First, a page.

CAPES (Coordination for the Improvement of Higher Education Personnel) took the first steps toward creating the journal classification system (Qualis). The Representative (today called "Coordinator") of Psychology, Professor Lino de Macedo from the University of São Paulo, established and took part in a commission, which also included Professors Maria do Carmo Guedes, from the Pontifical Catholic University of São Paulo, José Lino Bueno, from the University of São Paulo, Ribeirão Preto Campus (and member of the Assessment Commission in the area), Sílvia Koller, from the Federal University of Rio Grande do Sul (then editor of the journal Psychology: Reflection and Criticism), and Cláudio Hutz, also from the Federal University of Rio Grande do Sul, and then president of the National Association for Graduate Research in Psychology (ANPEPP), who also played a key role in implementing Psychology in Qualis.

I mention this to emphasize that after the start of the journal, with no clear idea of how to edit a scientific publication, participation from the very beginning in the creation of the Qualis system was decisive in qualifying the Psychology Studies journal (Natal). Likewise, establishing parameters to evaluate the quality of publications played an important role for other journals in the area, but this is another matter, already discussed in the literature.

Finally, the third initiative was implementing the Graduate Psychology Program itself. In partnership with Professor José Pinheiro, we launched the project knowing that it would be important, given the conditions we faced at the time, to propose an initial stage (something like a "pilot") of the Program with the creation of a Specialization in Psychology course in which we could test some of the ideas proposed for the Program, such as methodology-based disciplines and research monographs, among others. The first course was given in 1996, coordinated by Professor Elza Dutra, then a doctoral student under an agreement with the University of São Paulo.

Having gained some experience in this field and with the administration's authorization to offer teaching positions (under university President José Ivonildo do Rêgo and Professor Zeneide Ferreira Alves, Director of the Center for Arts and Human Sciences), we prepared the proposal for creating the Program (with the important guidance of Professors Jairo Borges, from the University of Brasília and José Lino Bueno from the University of  São Paulo, then members of the CAPES Assessment Commission).

Events from that point on are common knowledge. The Program was recommended by the area and the CTC (Technical-Scientific Council) of CAPES, receiving an initial score of 3 and at the first triennial assessment, a score of 4 (2001). The Program was awarded a score of 5 in 2004, which it has maintained until now (ratified in the triennial assessment of 2017).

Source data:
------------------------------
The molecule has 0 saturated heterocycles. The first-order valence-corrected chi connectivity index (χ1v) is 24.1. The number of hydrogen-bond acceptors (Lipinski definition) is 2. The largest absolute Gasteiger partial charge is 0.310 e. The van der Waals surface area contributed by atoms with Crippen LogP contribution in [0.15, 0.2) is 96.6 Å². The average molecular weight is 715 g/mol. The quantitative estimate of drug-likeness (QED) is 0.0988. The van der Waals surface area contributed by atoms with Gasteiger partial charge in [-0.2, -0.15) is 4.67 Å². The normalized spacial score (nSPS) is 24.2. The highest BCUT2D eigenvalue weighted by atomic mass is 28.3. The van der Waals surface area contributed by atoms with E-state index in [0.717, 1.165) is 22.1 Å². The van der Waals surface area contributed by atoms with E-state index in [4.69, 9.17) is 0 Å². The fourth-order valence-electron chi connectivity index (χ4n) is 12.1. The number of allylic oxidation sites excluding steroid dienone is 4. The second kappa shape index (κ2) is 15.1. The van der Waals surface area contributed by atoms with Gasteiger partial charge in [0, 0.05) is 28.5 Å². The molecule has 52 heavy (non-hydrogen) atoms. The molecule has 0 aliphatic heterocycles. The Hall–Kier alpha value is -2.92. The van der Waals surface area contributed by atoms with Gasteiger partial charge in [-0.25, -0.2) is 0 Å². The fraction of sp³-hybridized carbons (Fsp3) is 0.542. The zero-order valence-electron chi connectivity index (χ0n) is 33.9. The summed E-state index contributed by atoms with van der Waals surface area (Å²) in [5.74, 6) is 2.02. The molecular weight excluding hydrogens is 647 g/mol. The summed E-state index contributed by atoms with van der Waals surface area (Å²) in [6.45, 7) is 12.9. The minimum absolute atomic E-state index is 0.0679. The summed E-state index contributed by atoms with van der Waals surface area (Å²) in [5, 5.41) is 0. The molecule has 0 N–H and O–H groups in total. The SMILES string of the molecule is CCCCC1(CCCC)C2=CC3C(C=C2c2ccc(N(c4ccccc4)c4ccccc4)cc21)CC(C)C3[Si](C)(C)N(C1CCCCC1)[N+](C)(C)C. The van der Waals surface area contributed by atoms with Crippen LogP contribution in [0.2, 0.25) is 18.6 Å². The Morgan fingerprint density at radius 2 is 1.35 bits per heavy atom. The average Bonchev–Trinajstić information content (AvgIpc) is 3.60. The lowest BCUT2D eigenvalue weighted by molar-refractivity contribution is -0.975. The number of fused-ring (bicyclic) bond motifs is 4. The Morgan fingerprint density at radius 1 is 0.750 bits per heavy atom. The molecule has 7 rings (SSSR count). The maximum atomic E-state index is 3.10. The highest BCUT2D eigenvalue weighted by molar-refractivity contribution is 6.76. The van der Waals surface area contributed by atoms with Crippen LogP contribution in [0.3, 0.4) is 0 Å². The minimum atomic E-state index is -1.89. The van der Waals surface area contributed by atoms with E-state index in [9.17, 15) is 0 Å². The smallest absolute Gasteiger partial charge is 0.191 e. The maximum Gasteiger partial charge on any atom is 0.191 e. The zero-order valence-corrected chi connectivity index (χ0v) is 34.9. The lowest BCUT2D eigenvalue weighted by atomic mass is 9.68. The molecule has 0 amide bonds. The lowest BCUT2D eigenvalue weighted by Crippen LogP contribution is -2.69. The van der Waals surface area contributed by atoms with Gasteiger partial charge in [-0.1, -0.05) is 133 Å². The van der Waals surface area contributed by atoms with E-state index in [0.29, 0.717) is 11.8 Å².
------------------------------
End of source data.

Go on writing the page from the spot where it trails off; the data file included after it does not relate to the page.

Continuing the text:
This 20-year trajectory includes a number of years of the Social Psychology Integrated Graduate Program, in association with the Federal University of Paraíba (UFPB) Social Psychology Graduate Program. This experience, which involved only the Doctoral course, preceded the creation of this level in the two Programs. The initial version included Professors Leoncio Camino, Francisco Albuquerque, Mardonio Rique Dias and Valdiney Gouveia, from UFPB and José Pinheiro, Livia Borges, Martha Traverso-Yepez and myself, from UFRN. The Program, an initiative that preceded the creation of associated programs by CAPES, was very successful, maintaining a score of 5 throughout its existence.

After two decades, the impression left by both the Psychology Graduate Program and the Psychology Studies journal (and professor training; virtually all the professors in the department hold doctorates) is that the "plan" produced extremely positive results. The truth is that these initiatives were developed over time and with the help of many. The "plan" was much less a "strategic plan" than a goal that we dreamed about and embraced. This special edition of the Psychology Studies journal, which commemorates two decades of publishing, is a testimony to what was achieved during this period, and, in my opinion, completely justifies the high ratings received by the PPgPsi-UFRN and the Psychology Studies journal (Natal). All those who participated in this journey have every reason in the world to feel proud.

At first I was reluctant to accept the invitation to write this Editorial given that I have been so actively involved in this project and cannot evidently provide an unbiased report. This inside story certainly needs to be expanded with additional information, since it is a very personal account. I would like to close by apologizing to the people who played an important role in this process that I have not cited. My intention was not to present a detailed report, but only to describe the more general aspects. On behalf of all the individuals mentioned, I salute all those who participated in this "plan".


Natal, October 2018.

Oswaldo H. Yamamoto

Creative Commons License